Question: Rearrange The Order Of Two Sequences According To Ids In 27000 Files
1
gravatar for biolab
6.3 years ago by
biolab1.2k
biolab1.2k wrote:

Hi everyone,

I have 27000 fasta files (out_1 to out_27000), each of which contains only two sequences. One sequence ID starts with >AT (Arabidopsis) while the other doesn't start with >AT (another species). For all files, I need to keep Arabidopsis sequence (>AT... ) on top followed by non-Arabidopsis sequence (non >AT...).

I tried to write a perl script, but failed (no error message, but output files are uncorrect). I am really a perl beginner. My script is attached here. Could anyone please help to correct my script or maybe a Linux command for batch running? Thank you very much!! Note: these files are in multi-line sequence format.

#!/usr/bin/perl

use strict;
use warnings;

my $i;
for ($i=1; $i<=27000; $i++){

open my $file1, '<', "out_$i.afa";      #read files;
open my $file2, '>', "newout_$i.afa";   #output to new files;

my %h;                                  #the following stores sequences into a hash;
local $/ = '>';

while (<$file1>) {
    chomp;
    /(.+?)\n(.+)/s and $h{$1} = $2 or next;
}

my $k='';                                #the following runs hash to produce k1 k2 v1 v2;
my $k1='';
my $k2='';
my $v1='';
my $v2='';

foreach $k (keys %h){
        if ($k =~/^\>AT/){
                $k1=$k; $v1=$h{$k};        # k1 v1 are Arabidopsis; 
        }else{
                $k2=$k; $v2 = $h{$k};      # k2 v2 are another species;
        }
}

print $file2 ">$k1\n$v1\n>$k2\n$v2";

close $file1;
close $file2;
}
perl • 2.4k views
ADD COMMENTlink modified 6.3 years ago by Kenosis1.2k • written 6.3 years ago by biolab1.2k
2

Why do you need this?

ADD REPLYlink written 6.3 years ago by PoGibas4.8k

Pgibas, Thanks for your attention. I finally sorted out the problem myself. The condition $k =~/^\>AT/ should be changed to $k =~/^AT/. Actually these 27000 files are orthologous gene seqeunces of Arabidopsis thaliana and Arabidopsis lyrata. This is only an intermediate step. As the next steps, I need to merge all 27000 files into one file, which should be well ordered, i.e., each A.thaliana gene followed by its orthologous A.lyrata gene, and then subjected to miRNA target prediction. The input format is compulsory, that's why I need to make Athaliana sequence on the top followed by Alyrata sequence in each of these 27000 files.

ADD REPLYlink modified 6.3 years ago • written 6.3 years ago by biolab1.2k
3
gravatar for Daniel
6.3 years ago by
Daniel3.8k
Cardiff University
Daniel3.8k wrote:

There's an easier way to do this. Personally I would combine all the sequences into one file:

cat * > all_sequences.fasta

and then (assuming that your sequences are on one line) pull out the sequences with

grep '^>AT' -A 1 all_sequences.fasta > all_AT.fasta

NOTE: If your sequences are not all on one line (they have line breaks every 50 bases or so), I'd save this then run it first top make it into one line:

#!/usr/bin/perl
use 5.010;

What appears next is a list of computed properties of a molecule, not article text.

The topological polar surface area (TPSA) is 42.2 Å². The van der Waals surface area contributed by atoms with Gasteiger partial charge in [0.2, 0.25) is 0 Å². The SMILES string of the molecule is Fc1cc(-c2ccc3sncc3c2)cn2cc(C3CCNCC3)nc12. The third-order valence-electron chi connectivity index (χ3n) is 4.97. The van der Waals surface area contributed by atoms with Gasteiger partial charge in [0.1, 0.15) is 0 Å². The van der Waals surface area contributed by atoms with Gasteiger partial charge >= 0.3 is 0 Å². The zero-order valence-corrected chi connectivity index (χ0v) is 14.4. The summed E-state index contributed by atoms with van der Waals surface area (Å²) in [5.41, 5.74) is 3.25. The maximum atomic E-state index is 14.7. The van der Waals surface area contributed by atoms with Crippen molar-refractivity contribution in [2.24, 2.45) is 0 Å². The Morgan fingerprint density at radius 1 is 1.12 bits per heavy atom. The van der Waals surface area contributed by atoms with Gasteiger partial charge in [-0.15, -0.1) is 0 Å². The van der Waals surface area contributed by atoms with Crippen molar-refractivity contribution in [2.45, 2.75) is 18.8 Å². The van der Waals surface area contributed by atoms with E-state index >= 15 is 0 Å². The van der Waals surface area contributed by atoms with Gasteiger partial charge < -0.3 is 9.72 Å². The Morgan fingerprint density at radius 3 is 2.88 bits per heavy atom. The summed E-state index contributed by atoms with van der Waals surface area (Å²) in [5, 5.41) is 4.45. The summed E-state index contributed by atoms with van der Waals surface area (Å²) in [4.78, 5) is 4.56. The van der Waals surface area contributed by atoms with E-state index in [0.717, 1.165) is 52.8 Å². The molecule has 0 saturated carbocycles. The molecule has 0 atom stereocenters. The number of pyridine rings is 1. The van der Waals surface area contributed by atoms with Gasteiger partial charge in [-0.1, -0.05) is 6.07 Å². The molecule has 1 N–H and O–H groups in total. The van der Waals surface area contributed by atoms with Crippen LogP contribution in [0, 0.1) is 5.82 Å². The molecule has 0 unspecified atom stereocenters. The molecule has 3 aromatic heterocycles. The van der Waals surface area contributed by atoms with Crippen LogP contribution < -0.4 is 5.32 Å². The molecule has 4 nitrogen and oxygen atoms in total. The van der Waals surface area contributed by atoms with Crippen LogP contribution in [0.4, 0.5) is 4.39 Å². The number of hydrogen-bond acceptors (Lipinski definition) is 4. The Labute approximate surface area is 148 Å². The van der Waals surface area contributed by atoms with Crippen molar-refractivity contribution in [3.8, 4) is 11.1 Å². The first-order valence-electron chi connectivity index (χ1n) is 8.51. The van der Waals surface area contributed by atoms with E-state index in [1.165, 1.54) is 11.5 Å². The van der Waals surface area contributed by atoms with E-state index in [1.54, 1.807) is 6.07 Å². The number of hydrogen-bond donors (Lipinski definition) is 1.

$filename = $ARGV[0];   
chomp(@lines = <>);

foreach $line (@lines){
        if($line =~ /^>/){
                $line = "\n$line\n";
        }
        if($line != /^$/){
                print "$line";
        }
}
ADD COMMENTlink written 6.3 years ago by Daniel3.8k
1

If the OP did want to combine all AT from the 27000 files (multi-line sequences or not), you could also just:

perl -nE 'BEGIN{$/=">"}chomp;say">$_"if/^AT/' * > all_AT.fasta

ADD REPLYlink modified 6.3 years ago • written 6.3 years ago by Kenosis1.2k

Sorry, I realise I misread your post, I thought you just wanted to pull them out. Hope this might come in useful one day...

ADD REPLYlink written 6.3 years ago by Daniel3.8k

Mabeuf, Thanks a lot anyway! My post is a little bit ambigous. To me, your code is really a good stuff to learn.

ADD REPLYlink modified 6.3 years ago • written 6.3 years ago by biolab1.2k
1
gravatar for Kenosis
6.3 years ago by
Kenosis1.2k
Kenosis1.2k wrote:

The following take a little different approach:

use strict;
use warnings;
use autodie;

local ( $/, $" ) = ( '>', "\n" );

for my $i ( 1 .. 27000 ) {
    my @arr;
    open my $file1, '<', "out_$i.afa";

    while (<$file1>) {
        chomp;
        $arr[ /^AT/ ? 0 : 1 ] = ">$_";
    }

    close $file1;

    open my $file2, '>', "newout_$i.afa";
    print $file2 "@arr";
    close $file2;
}
  • It uses autodie to handle open/close errors
  • The for my $i (1 .. 2700) { ... is more Perl-like than (and usually preferred over) the C-style loops
  • It uses an array and a ternary operator to hold the sequences in their proper place.
  • it sets $" to \n, forcing newlines between array elements when an array is interpolated, i.e., when an array is placed within a string

Hope this helps!

ADD COMMENTlink modified 6.3 years ago • written 6.3 years ago by Kenosis1.2k
1

Hi Kenosis, thanks a lot! Your approach is much better. It really helps.

ADD REPLYlink modified 6.3 years ago • written 6.3 years ago by biolab1.2k

You're most welcome!

ADD REPLYlink written 6.3 years ago by Kenosis1.2k
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